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. 1997 Mar;12(3):104-8.
doi: 10.1016/s0169-5347(96)10067-7.

Non-flying Mammals as Pollinators

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Non-flying Mammals as Pollinators

S M Carthew et al. Trends Ecol Evol. .

Abstract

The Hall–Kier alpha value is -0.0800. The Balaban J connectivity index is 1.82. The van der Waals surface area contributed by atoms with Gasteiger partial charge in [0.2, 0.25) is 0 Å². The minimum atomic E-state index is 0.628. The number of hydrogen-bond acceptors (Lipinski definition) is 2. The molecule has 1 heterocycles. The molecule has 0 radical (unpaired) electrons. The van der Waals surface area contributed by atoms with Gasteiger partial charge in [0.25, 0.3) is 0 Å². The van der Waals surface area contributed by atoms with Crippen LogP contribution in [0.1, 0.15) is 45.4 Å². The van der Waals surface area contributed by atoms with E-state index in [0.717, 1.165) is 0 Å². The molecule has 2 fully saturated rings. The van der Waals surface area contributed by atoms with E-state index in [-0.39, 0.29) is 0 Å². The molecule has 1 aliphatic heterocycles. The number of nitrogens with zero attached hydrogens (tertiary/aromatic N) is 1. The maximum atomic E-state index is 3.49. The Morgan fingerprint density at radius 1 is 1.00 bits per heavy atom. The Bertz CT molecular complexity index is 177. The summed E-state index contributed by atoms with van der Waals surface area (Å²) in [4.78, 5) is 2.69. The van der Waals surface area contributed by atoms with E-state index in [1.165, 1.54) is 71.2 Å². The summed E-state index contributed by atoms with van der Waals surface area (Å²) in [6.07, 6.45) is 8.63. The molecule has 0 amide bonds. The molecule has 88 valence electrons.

Non-flying mammals such as marsupials, primates and rodents have long been reported to visit flowers, but, until recently, evidence confirming their role in pollination was lacking. Three types of data have been sought in order to establish pollinator effectivness: (1) evidence of regular visitation to flowers, (2) evidence that mammals carry significant loads of pollen, and (3) experimental evidence for pollination. Here, we review recent studies that provide these data. It is now clear that many species of marsupials and primates are involved in pollination in Australia, Africa and South and Central America. We also examine earlier contentions that some plants exhibit traits that have co-evolved with non-flying mammal pollinators. Much more research is still required to understand the importance of these animals in pollination.

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